There is an increasing number of social enterprises emerging in the local market.
In fact, Social Enterprises Association has seen its members more than double from 104 to 214 in the past four years.
Social enterprises are THIS quaint candy store in Bugis Village is different – and not just because it sells retro sweets.
90s The Candy Studio is also a strong advocate of social enterprises and hires people with disabilities.
Of its four employees, three are deaf and one has a learning disability. It has shown that the store can operate efficiently even when it has only one worker manning the shop.
Miss Siti Khairunissa, co-founder of 90s The Candy Studio, explained how it works.
The deaf sales assistants wear lanyards with signs that explain their disability and ask customers for patience. They mostly lip-read and reply via a whiteboard.
Ms Azhani, 33, is one of the employees who does this, and Miss Siti said of her: “She’s always readily available and willing to help me whenever I need extra assistance for events and such.”
90s The Candy Studio is part of the emerging market of social enterprises in Singapore – businesses that utilise market-based strategies to advance social causes or create social impact. They may or may not make profits.
Events agency Adrenalin Events and Education has seven employees with disabilities, out of a total of 18 employees.
They include people who are hearing-impaired and those in wheelchairs. The company even runs a weekly one-hour sign language lesson, conducted by one of its employees for the others.
The Social Enterprise Association says the number of its social enterprises members has more than doubled in four years, from 104 in 2009 to 214 last year.
A number of them advocate their cause by hiring people with disabilities. Not all social enterprises start as one.
Bliss Restaurant & Catering was founded 12 years ago as a commercial business. Ms Christin Low, 40, founder of the restaurant, later started hiring people with special needs.
Like Adrenalin, Bliss hires up to 40 per cent of its staff for the social cause. Past and present employees include people with autism, schizophrenia and learning disabilities.
The restaurant is also keen to hire people with other social needs such as ex-convicts and people undergoing rehabilitation. It has three outlets, with a fourth one opening next month.
Double bottom line
Said Ms Low: “As the years went by, it started to become a double bottom line for us, to be both a commercial and a social enterprise. “I didn’t know Bliss was a social enterprise until two, three years ago,” she added with a chuckle.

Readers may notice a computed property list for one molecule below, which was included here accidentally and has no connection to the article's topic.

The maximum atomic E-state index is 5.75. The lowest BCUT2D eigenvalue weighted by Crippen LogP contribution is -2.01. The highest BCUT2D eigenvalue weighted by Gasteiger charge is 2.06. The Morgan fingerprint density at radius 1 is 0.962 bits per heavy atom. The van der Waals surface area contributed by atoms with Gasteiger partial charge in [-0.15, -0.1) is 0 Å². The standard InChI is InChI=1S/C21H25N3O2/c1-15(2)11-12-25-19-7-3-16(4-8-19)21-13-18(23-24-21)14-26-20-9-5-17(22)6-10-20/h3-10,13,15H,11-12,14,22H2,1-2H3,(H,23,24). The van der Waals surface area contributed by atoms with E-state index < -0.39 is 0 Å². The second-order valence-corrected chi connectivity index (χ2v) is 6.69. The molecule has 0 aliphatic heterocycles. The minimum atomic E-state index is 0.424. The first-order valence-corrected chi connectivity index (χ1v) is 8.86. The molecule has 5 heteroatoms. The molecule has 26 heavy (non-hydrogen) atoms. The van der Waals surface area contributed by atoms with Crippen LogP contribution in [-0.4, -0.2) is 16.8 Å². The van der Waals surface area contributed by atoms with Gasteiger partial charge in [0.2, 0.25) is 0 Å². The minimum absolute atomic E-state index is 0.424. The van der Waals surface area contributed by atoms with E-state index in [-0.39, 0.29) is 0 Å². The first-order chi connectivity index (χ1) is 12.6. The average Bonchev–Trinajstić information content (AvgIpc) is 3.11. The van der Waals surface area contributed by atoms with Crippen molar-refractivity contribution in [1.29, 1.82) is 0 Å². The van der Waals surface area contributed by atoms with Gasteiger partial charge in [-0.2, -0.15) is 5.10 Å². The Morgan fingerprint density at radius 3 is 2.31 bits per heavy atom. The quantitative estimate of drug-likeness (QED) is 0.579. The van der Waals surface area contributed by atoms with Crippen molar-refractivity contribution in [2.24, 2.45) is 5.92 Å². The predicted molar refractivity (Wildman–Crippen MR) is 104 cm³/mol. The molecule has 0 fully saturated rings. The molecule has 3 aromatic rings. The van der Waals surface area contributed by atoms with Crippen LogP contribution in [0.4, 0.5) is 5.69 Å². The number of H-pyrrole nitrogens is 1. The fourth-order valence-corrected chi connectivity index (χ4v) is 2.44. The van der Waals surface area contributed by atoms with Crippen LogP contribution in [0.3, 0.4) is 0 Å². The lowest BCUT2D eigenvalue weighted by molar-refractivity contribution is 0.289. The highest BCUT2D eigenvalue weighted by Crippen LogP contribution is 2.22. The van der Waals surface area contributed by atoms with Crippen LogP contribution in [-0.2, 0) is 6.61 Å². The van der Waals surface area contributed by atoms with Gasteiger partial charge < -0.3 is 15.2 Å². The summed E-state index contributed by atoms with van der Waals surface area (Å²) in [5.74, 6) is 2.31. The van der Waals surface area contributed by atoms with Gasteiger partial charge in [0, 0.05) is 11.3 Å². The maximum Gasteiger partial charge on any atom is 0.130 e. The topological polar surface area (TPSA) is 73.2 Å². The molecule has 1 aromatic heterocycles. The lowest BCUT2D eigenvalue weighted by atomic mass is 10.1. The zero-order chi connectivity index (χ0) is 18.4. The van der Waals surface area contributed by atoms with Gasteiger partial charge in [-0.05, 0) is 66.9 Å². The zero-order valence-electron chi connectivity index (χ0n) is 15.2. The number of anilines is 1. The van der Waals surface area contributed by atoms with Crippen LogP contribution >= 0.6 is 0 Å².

She said that hiring special needs staff has even raised her restaurant’s productivity.
“My mainstream staff show more leadership as they now have people to look after.
“They take their jobs more seriously and are more motivated,” she said.
Another social enterprise, Professor Brawn Cafe, spells out its mission.
“We want to provide affordable good food by an inclusive quality workforce comprising people of different abilities, ages and socio-economic backgrounds,” said Mr Roland Tay, 58, its founder.
The restaurant has two outlets, and 20 of its 30 employees have special needs.
There is also much to be reaped from hiring people with disabilities. Dr Marissa Medjeral, 32, director of the Disabled People’s Association, said: “By employing them, you are not only giving back but also helping them integrate better into the society.”
Mr Tay said that this workforce is one the industry can tap into.
Suitability is of the utmost importance when hiring people with disabilities, said Dr Marissa Medjeral, director of the Disabled People’s Association.
For example, Ms Christin Low, founder of Bliss Restaurant & Catering, matches her staff according to their working styles. She lets those uncomfortable with communicating with customers do setting up and cleaning.
“They are very loyal and dedicated to their work,” And while there is no particular job best suited for people with disabilities, Dr Medjeral would still like to see people with disabilities in a wider range of jobs.
“What’s more popular is F&B and hospitality. I’d like to see them out front more,” she said.
She also said that people with disabilities do get better with a job.
Mr Roland Tay, founder of Professor Brawn Cafe, which hires people of different abilities such as people with autism, said that his employees have grown in their years of working there.
Miss Grace Lee, 23, who has autism, joined Professor Brawn Cafe’s customer service crew after graduating from Pathlight School.
Said Mr Tay: “Grace was initially very shy, but given all these opportunities, her confidence has been boosted.”
When asked about her job, Miss Lee said: “I like to have a lot of colleagues and it’s an environment where people can understand me. It is a happy working environment.”
Source: The New Paper